It’s a good idea for pitmasters to keep a supply of butcher paper on hand, even if we just use it to line the serving trays. But what size butcher paper will you need to wrap the brisket? This guide has you covered.
What Size Butcher Paper For Brisket?
Each length of butcher paper should measure about 4 times as long as the width of the brisket. The exact dimensions will vary depending on the size of the cut, but whole packers typically require pieces that measure 2 arm-lengths. For best results, use two sheets of butcher paper for wrapping.
What Is Butcher Paper?
In essence, butcher paper is just another paper product that’s processed from wood pulp. If you want to get specific, there are several different types of butcher paper. The variances can make a difference in your cooking technique, so it’s important to buy the right kind.
First of all, make sure any butcher paper that you buy is food-grade. It won’t do to go home with paper that you can’t use to cook with.
Brown butcher paper is used primarily for craft purposes. It’s brown because it hasn’t been subjected to the same processes and additives that most other types of paper have.
White butcher paper is similar, but it’s undergone a bleaching process to take the brown color out of the pulp. You can use it for cooking, but it’s better as a packaging option.
If you can find pink butcher paper, that’s the one you should use for smoking brisket. The natural composition of the wood pulp gives it its pinkish hue. Steer clear of any paper that has added colors, as the chemicals may render it unsafe for cooking.
Should You Wrap Brisket In Butcher Paper?
When you buy a brisket from the supermarket or local butcher, it will probably be wrapped in sturdy butcher paper, unless it’s stored in cryovac packaging. Should you also use it to wrap the meat for smoking?
First and foremost: Never wrap brisket until it’s been on the smoker for at least 3 hours. During this crucial stage, the meat will absorb the smoke flavor and develop its bark, which is the term for that crisp and delicious outside layer.
If the brisket is wrapped in butcher paper for the duration of the smoke, the flavor will be inferior. Worse, the bark won’t have a chance to develop at all. In our opinion, that would defeat the purpose of firing up the smoker.
The next thing you need to know is that it’s not necessary to wrap the brisket at all. The meat might take longer to cook this way, but that’s all part of the process. As long as you plan ahead, you can skip the wrapper.
That said, wrapping the brisket will help you to move through the stall. That’s the point at which the temperature of the brisket holds steady for long periods of time—often several hours. This typically occurs at around the 150-160 degree mark.
Should you decide to wrap the brisket, it’s best to wait until the meat has cooked to about 150 degrees. At this point, the brisket should have formed a nice bark and taken on the wood-kissed flavor that you crave.
What Size Butcher Paper Do You Need For Brisket?
The answer depends on the size of the brisket in question. A whole packer brisket can top out at 20 pounds, whereas a brisket flat might weigh as little as 4 pounds. Obviously, you’ll need to choose your wrapper size accordingly.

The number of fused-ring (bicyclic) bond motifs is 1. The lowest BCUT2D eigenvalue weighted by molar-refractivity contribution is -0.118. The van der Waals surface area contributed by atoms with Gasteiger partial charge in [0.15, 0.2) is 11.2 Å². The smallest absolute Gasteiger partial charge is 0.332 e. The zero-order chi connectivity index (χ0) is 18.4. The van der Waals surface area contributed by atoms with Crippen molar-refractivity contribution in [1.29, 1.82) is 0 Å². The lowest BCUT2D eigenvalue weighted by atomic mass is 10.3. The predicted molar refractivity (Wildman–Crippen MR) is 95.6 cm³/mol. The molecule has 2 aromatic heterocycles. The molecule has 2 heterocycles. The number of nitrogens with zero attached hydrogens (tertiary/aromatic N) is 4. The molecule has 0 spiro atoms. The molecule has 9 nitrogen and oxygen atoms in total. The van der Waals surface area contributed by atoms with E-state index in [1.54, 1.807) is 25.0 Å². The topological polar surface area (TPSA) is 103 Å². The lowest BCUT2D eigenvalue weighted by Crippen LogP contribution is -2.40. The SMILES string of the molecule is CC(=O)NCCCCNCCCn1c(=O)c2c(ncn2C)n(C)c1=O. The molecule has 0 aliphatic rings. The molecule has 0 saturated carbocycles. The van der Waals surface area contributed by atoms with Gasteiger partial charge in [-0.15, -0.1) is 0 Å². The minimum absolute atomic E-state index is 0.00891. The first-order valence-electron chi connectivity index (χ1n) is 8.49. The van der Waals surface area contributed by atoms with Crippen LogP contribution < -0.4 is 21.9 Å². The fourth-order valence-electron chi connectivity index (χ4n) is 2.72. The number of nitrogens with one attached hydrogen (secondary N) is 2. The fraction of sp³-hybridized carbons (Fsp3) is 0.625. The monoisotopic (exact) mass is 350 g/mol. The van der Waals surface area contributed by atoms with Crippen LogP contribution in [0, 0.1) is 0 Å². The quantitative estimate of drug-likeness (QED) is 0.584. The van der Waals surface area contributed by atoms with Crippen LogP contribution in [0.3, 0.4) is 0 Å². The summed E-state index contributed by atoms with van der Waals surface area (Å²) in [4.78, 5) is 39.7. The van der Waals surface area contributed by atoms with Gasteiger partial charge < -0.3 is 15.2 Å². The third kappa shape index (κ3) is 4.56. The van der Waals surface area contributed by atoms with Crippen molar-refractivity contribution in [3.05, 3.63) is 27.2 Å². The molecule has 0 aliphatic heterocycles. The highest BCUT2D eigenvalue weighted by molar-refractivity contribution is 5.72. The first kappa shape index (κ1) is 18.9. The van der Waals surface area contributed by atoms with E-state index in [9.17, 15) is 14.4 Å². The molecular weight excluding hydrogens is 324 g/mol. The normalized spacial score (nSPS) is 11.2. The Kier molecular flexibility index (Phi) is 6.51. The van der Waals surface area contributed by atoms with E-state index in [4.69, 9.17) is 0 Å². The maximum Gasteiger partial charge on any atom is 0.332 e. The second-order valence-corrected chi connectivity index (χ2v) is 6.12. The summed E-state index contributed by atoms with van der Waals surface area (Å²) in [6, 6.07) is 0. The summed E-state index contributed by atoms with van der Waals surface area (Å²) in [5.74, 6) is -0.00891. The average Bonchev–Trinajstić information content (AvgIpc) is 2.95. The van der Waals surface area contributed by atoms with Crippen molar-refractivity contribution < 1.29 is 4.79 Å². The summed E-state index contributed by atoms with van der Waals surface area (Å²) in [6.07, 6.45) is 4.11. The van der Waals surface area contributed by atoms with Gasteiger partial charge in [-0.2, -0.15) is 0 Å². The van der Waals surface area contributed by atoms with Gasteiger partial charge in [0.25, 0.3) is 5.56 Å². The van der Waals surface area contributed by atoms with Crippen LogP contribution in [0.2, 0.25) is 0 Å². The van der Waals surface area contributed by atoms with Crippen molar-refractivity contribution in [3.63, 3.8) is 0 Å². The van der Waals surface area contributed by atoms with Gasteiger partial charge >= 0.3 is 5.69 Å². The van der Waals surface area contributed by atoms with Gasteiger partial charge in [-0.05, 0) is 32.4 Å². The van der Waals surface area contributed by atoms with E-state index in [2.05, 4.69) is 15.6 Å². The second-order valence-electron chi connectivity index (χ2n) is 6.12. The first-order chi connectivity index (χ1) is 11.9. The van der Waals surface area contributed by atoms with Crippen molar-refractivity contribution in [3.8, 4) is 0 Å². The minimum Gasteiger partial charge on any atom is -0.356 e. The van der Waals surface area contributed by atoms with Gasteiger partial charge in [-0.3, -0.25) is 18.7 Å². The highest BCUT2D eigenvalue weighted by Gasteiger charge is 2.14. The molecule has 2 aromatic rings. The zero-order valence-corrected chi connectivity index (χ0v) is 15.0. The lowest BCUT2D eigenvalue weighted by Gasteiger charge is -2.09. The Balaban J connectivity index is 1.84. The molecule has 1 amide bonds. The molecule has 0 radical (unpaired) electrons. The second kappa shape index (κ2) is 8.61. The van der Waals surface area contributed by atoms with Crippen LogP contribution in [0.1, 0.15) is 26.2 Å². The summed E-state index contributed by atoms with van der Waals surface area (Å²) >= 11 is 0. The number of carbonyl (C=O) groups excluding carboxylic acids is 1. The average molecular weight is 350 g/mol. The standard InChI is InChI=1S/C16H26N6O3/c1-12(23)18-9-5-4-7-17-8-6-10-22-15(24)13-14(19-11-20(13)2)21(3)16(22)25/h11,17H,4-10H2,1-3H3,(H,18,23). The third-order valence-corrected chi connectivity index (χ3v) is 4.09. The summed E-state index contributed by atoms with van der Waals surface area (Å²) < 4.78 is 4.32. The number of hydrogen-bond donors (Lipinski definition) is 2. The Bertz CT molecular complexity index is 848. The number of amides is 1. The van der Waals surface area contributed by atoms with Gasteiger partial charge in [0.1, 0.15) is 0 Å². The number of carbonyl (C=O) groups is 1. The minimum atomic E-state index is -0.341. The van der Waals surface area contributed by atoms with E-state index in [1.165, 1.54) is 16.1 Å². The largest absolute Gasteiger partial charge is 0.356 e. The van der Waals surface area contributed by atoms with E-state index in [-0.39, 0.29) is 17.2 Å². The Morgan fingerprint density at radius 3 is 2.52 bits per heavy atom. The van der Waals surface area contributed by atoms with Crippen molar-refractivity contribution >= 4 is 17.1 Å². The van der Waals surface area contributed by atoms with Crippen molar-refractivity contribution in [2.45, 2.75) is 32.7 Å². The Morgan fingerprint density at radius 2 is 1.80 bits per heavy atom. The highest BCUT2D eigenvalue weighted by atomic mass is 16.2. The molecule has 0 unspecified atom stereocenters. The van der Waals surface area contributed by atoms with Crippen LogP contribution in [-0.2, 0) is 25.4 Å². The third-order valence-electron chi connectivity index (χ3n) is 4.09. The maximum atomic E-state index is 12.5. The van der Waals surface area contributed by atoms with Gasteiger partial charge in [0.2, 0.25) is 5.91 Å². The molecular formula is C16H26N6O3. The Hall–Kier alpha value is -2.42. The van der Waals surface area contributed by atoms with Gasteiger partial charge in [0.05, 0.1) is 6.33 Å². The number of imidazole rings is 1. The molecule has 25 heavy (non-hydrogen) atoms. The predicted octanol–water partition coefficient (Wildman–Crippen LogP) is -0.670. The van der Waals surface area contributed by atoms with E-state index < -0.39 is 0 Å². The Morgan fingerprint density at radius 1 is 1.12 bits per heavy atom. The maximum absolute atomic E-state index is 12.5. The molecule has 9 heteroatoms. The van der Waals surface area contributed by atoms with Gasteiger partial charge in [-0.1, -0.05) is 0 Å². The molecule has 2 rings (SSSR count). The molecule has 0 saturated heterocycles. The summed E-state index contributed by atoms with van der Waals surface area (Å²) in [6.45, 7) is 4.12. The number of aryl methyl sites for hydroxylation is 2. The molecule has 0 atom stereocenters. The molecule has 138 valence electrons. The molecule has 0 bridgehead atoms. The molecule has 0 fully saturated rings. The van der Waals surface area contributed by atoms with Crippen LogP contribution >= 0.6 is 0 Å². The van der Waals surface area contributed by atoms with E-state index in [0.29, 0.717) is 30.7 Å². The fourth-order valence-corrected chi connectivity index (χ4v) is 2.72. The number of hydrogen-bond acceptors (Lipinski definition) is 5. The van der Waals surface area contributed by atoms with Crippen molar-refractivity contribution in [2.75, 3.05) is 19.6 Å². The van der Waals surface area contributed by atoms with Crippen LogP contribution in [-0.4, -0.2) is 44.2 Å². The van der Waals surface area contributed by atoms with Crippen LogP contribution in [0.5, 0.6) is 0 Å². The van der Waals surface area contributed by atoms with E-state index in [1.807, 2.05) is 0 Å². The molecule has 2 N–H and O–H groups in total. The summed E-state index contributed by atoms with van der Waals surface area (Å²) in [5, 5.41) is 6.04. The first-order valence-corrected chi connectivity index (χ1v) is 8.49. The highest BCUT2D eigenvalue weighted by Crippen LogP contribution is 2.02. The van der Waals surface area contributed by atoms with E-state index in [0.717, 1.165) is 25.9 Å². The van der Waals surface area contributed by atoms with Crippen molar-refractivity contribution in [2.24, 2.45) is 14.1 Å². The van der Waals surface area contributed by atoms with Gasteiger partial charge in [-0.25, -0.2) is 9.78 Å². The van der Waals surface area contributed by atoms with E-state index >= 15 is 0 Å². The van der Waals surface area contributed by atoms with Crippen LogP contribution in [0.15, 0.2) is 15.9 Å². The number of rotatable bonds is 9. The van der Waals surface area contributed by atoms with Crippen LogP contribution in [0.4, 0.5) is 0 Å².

Each length of butcher paper should be about 4 times longer than the width of your brisket. This should give you plenty of room for wrapping.
For optimum results, use a double layer of butcher paper. The brisket will still be able to release moisture and absorb smoke flavor, but you won’t lose as many of the drippings as you would with a single layer.
Remember that butcher paper doesn’t hold its shape the way aluminum foil does. That means that you’ll need to take extra care with your wrapping technique.
How To Wrap Brisket In Butcher Paper
1. Measure out two lengths of pink butcher paper, each one about 4 times longer than your brisket measures at its widest point. This doesn’t have to be an exact measurement—just use your best judgment.
Tip: For a whole packer, each length will probably measure about twice as long as your arm.
2. Set out the paper on a clean work surface. This surface needs to be large enough to accommodate the entire brisket.
3. Layer the butcher paper so that the sheets are running away from you the long way, overlapping them by about half.
4. After taking the brisket off the smoker, position it on the paper so that the fat cap is facing up. The bottom edge of the paper should be long enough to wrap over the entire top surface of the meat.
5. Fold the bottom of the paper over the top of the brisket, pressing so that the paper is as close to the meat as possible.
6. Fold each side over so that the paper is angling away from you and the brisket is wrapped tightly inside.
7. Roll the brisket away from you, then fold the sides again, this time positioning the folds so that they angle in together.
8. Double the paper over the top edge, then roll the brisket one final time to secure the paper. That will give you a double layer of paper on the bottom to catch the juices.
The Bottom Line
When in doubt, use more butcher paper than you think you’ll need. You can always wrap the excess around the brisket again, but you can’t add more once you’ve begun wrapping.
If you start to wrap the brisket and find that the paper is insufficient, unwrap the meat and start the process over again using fresh paper. It’s better to sacrifice a bit of paper than to botch the wrapping job.
Best of luck, and happy grilling!
Hi there! I’m Darren Wayland, your BBQHost. My love of great barbecue inspired me to curate this site as a resource for all my like-minded fellow pitmasters out there. When I’m not researching and learning all I can about the latest tips and techniques, you can find me at the grill—that is, if you can spot me at all through the clouds of sweet-smelling smoke. And since you asked, yes, that probably is barbecue sauce on my face. Welcome to the party!